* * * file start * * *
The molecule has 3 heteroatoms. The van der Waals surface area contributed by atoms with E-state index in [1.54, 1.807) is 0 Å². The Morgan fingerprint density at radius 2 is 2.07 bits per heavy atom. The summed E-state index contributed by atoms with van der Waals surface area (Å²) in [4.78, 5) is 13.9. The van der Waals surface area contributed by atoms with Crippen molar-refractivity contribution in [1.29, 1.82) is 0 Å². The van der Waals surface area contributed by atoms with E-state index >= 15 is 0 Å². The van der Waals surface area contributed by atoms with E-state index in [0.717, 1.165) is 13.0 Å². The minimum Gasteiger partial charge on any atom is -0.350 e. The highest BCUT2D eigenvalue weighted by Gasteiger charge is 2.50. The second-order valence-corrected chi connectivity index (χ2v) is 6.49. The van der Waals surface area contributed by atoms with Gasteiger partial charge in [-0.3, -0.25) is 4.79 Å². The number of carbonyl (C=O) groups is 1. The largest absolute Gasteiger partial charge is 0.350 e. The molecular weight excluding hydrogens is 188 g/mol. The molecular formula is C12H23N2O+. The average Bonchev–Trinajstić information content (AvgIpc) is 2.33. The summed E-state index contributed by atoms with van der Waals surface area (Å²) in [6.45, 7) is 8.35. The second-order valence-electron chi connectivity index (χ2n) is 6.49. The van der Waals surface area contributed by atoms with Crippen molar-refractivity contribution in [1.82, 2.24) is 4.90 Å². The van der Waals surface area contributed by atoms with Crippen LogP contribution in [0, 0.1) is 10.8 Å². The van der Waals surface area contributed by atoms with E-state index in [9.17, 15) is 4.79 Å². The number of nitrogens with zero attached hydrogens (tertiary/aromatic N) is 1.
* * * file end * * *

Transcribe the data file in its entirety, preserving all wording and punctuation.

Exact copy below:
The molecule has 3 heteroatoms. The van der Waals surface area contributed by atoms with E-state index in [1.54, 1.807) is 0 Å². The Morgan fingerprint density at radius 2 is 2.07 bits per heavy atom. The summed E-state index contributed by atoms with van der Waals surface area (Å²) in [4.78, 5) is 13.9. The van der Waals surface area contributed by atoms with Crippen molar-refractivity contribution in [1.29, 1.82) is 0 Å². The van der Waals surface area contributed by atoms with E-state index >= 15 is 0 Å². The van der Waals surface area contributed by atoms with E-state index in [0.717, 1.165) is 13.0 Å². The minimum Gasteiger partial charge on any atom is -0.350 e. The highest BCUT2D eigenvalue weighted by Gasteiger charge is 2.50. The second-order valence-corrected chi connectivity index (χ2v) is 6.49. The van der Waals surface area contributed by atoms with Gasteiger partial charge in [-0.3, -0.25) is 4.79 Å². The number of carbonyl (C=O) groups is 1. The largest absolute Gasteiger partial charge is 0.350 e. The molecular weight excluding hydrogens is 188 g/mol. The molecular formula is C12H23N2O+. The average Bonchev–Trinajstić information content (AvgIpc) is 2.33. The summed E-state index contributed by atoms with van der Waals surface area (Å²) in [6.45, 7) is 8.35. The second-order valence-electron chi connectivity index (χ2n) is 6.49. The van der Waals surface area contributed by atoms with Crippen molar-refractivity contribution in [1.82, 2.24) is 4.90 Å². The van der Waals surface area contributed by atoms with Crippen LogP contribution in [0, 0.1) is 10.8 Å². The van der Waals surface area contributed by atoms with E-state index in [9.17, 15) is 4.79 Å². The number of nitrogens with zero attached hydrogens (tertiary/aromatic N) is 1.